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Game Research, and What it Means to You

July 24, 2012 Article Start Page 1 of 3 Next

[In this feature written by two researchers from the Gains Through Gaming Lab in the Department of Psychology and North Carolina State University, you'll find "a selective, non-exhaustive review" research on "benefits afforded to cognition by video game playing", as well as practical thoughts on how you can research "the potential benefits of playing your video games."]

Little Timmy age 12 tells his parents he wants a video game that all his friends are playing. So Dad takes him down to the store and finds that the game is rated Teen. Hmm...

Dad is not sure so he reads the back of the game and finds that the ESRB provides content descriptors to go along with the rating. The descriptors for this game include "Blood and Gore, Crude Humor, Mild Language, Suggestive Themes, Use of Alcohol, Violence." That is a long list of pretty negative words, not to mention that the title has the word "war" in it, so Dad decided against buying the game for Timmy. Sorry Timmy.

Perhaps this outcome could have been different. What if that same ESRB label also included all the positive benefits of playing that particular video game or games just like it? For instance, what if the following were added to the label: "Research has shown that playing this game is linked to: improved reading comprehension; leadership skill development; increased social interaction; improved cognitive functioning."

When making decisions, consumers should know the positives as well as the negatives. So why are consumers currently getting just one side of the story? If the positive psychological benefits of playing a particular video game were known they may counterbalance or even outweigh the perceived negative effects conjured up when reading current content descriptors.

It is unlikely the ESRB will change its labeling system, and there are probably legal issues with making strong causal claims, but that does not mean that developers and publishers can't support, conduct, and publicize research that promotes the benefits of playing their video games.

It is the potential psychological benefits attributable to playing video games that are the focus of the following discussion. Specifically, we provide a selective, non-exhaustive review of the research with a particular focus on the benefits afforded to cognition by video game playing. After which, some advice for developers and publishers interested in having research done on their games will be provided.

Early Video Game Research

In the late 1980s and early 1990s, as video games became more ubiquitous, the graphics more realistic, and the plots more engaging, psychologists began research to determine if there were negative implications to playing video games such as increased aggression. The relative merits of this research, still a hot area of inquiry, are open for some debate (i.e., since 1996 violent crime rates in the U.S. have declined while the sales of video games has increased). This is not to say that young children should play excessively violent video games; indeed, they probably should also avoid violent movies or TV.

Given all the research on the potential negative effects, in the late '90s a small group of researchers started wondering if video games might have some positive benefits. The results of these early studies by and large confirmed their hypothesis -- playing video games was related to some positive outcomes. The majority of this research has focused on cognitive functioning which makes sense given that many video games require cognitive skills like problem solving, reaction time, memory, spatial ability, and attention to play the game.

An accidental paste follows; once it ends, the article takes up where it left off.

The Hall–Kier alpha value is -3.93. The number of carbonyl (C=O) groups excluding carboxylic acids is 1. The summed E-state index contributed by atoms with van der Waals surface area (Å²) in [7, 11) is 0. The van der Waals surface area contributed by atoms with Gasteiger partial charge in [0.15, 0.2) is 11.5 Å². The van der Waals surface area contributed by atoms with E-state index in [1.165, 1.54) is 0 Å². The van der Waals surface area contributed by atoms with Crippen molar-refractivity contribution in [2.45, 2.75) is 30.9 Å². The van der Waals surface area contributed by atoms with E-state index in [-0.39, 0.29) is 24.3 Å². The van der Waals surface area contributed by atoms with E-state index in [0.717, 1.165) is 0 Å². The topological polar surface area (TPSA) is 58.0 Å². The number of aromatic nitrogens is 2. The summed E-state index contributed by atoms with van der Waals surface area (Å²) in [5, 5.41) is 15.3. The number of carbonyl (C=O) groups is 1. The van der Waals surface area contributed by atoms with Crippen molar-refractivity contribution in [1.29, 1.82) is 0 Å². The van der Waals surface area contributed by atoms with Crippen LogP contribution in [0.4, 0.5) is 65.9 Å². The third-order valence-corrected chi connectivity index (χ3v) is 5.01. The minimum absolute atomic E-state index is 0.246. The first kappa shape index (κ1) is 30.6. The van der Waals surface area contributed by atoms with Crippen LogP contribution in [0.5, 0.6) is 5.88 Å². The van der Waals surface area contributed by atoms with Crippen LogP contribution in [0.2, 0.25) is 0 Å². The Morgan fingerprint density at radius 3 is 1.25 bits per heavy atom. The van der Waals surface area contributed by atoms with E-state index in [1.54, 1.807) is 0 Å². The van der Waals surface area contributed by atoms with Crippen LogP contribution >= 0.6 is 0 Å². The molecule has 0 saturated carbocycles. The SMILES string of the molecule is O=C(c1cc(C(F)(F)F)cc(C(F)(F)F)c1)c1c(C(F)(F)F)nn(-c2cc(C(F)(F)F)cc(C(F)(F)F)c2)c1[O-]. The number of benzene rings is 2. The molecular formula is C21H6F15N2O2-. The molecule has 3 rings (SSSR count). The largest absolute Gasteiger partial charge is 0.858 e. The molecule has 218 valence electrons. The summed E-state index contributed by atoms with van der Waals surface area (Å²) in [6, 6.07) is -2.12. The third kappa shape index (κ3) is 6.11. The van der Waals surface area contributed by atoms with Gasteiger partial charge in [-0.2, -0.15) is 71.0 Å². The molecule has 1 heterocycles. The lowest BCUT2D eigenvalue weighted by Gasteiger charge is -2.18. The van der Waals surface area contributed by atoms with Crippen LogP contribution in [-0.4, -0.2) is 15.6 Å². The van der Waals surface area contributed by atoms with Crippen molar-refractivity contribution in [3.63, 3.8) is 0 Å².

A caveat needs to be made before proceeding; this admittedly selective review of the research only focuses on studies examining the impact of commercially available video games. It does not include research on serious games, games designed to "save the world", or "gamification" (perhaps the most overused term in academia, currently).

While the work in these areas is important, and no-doubt beneficial, the resulting games are explicitly developed to produce positive outcomes (e.g., losing weight, learning chemistry). Research showing the benefits of these games is a more a "proof of concept" than anything else. Unfortunately, some of the the developers of these "make life better" games do not scientifically establish the efficacy of their games, but that is a topic for another article. So this article, as well as our own research, is concerned with commercially available video games made for entertainment purposes.

Cognitive Functioning

Most of the research examining the positive benefits of playing video games has focused on cognitive functioning, a broad term used to refer to a whole host of specific mental abilities such as memory, processing speed, working memory, spatial ability, attention, and perceptual skills. Each of these cognitive abilities is measured using specific tests, many of which are similar to or the same as measures of intelligence.

The work by Bravier and Green is widely considered the first set of studies examining the relationship between cognition and video games. In a series of studies they compared the cognitive functioning of undergraduates who were habitual video game players (e.g., played action video games four days per week for at least one hour per day over the last six months) to a group of undergraduates that were non-video game players.

Participants in the habitual video-game group reported playing the following games: Grand Theft Auto III, Half-Life, Counter-Strike, Crazy Taxi, Team Fortress Classic, Spider-Man, Halo, Marvel vs. Capcom, Rainbow Six: Rogue Spear, and Super Mario Kart.

Across the different studies, the authors found that the habitual video game group performed significantly better on tests of visual attention, spatial ability, and visual short-term memory skills compared to the non-video gaming group.

The video game-cognition relationship is even found in participants who you don't think of when the word "video game" is used. In a study of over 150 adults over the age of 65 conducted in our lab we found that almost half our sample played video games at least once a month. Those "gaming grannies" performed significantly better than non-gaming older adults on a wide range of cognitive abilities including memory, reaction time, and spatial ability. In fact, they even performed better on measures designed to assess their real-world memory ability.

By and large the preponderance of the evidence suggests that individuals who play video games perform better on measures of cognitive functioning than individuals who do not play video games. Our work is not alone; other studies have found that older adults who play video games have, on average, better cognitive functioning than those older adults who do not.

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Kenneth Blaney